June 23, 2016 at 9:34 am EDT | by Michael K. Lavers
Report: Islamic State militants planned Istanbul trans march attack

Gender Conference East, trans, transgender flag, gay news, Washington Blade

Three members of the so-called Islamic State reportedly planned to attack a transgender rights march in Istanbul. (Washington Blade file photo by Michael Key)

Three suspected members of the so-called Islamic State reportedly planned to attack a transgender rights march in Istanbul.

The Associated Press reported that Turkish counterterrorism police arrested the men in Istanbul’s Basaksehir and Pendik neighborhoods on June 17. Authorities reportedly found a suicide vest and a cache of weapons when they arrested the suspected militants.

A Turkish news agency identified the men as Zelimhan Asianbeck, Bekham Alim and Fuat Gunes.

Asianbeck and Alim are from Russia’s Dagestan region, while Gunes is from Turkey. The Associated Press reported the three men had traveled from areas under the control of the so-called Islamic State and provided weapons to militants in Istanbul.

The march had been scheduled to take place in Istanbul on June 19.

Authorities banned the event and a gay Pride march that was to have taken place this month, citing security events. Police on June 19 used tear gas and rubber pellets against activists in Istanbul’s Taksim Square who tried to stage the trans rights march.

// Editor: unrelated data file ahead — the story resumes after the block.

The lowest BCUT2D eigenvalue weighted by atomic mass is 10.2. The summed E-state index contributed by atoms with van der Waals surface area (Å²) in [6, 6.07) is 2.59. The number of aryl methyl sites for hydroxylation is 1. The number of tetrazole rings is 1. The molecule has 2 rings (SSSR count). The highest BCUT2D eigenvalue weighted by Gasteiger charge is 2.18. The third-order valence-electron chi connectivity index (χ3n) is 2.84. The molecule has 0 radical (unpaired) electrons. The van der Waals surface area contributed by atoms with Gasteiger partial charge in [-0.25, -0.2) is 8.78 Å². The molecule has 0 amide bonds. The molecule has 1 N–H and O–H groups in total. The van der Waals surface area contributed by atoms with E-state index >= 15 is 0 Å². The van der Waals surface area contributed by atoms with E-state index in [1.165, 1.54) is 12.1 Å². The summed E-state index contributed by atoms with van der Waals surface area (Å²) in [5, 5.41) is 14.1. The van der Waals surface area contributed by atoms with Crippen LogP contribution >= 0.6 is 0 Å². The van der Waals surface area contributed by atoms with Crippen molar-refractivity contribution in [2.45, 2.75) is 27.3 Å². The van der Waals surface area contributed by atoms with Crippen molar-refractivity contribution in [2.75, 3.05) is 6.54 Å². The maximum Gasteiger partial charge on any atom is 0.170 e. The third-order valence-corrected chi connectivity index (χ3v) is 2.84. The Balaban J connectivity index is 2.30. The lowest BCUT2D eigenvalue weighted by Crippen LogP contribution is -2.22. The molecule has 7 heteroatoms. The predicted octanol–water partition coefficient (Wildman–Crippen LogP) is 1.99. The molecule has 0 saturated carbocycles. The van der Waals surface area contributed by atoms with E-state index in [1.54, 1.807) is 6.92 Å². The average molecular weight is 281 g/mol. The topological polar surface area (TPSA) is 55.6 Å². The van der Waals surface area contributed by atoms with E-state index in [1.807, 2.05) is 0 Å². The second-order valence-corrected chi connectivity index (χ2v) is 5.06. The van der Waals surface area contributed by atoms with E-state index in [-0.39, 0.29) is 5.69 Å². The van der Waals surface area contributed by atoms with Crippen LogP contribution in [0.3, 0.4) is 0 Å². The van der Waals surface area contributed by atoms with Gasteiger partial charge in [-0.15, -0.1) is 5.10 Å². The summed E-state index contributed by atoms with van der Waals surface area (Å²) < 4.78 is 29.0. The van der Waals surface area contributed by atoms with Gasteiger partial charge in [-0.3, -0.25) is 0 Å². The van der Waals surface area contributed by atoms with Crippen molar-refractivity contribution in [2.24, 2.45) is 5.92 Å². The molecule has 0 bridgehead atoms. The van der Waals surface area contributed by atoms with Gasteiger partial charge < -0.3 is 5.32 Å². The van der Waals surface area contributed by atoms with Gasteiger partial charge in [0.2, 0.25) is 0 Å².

“The Trans Pride March, organized 6 years in a row without any problems posed to public order, was terrorized by both the state and the puritanical groups, targeting our friends who participated in the organization of this week,” said the Istanbul LGBTI Solidarity Association, the group that organized the march, in a statement on June 19. “The hateful culture created in society provided the basis for the attacks and, through the media, LGBTIs were turned into open targets.”

Police arrested Asianbeck, Alim and Gunes five days after a gunman killed 49 people and injured more than 50 others inside the Pulse nightclub in Orlando, Fla.

The gunman, who was from Fort Pierce, Fla., pledged his allegiance to the so-called Islamic State in a 911 call he made after he opened fire inside the gay nightclub. There is no evidence to suggest the Sunni militant group prompted him to carry out the massacre.

Michael K. Lavers is the international news editor of the Washington Blade. Follow Michael

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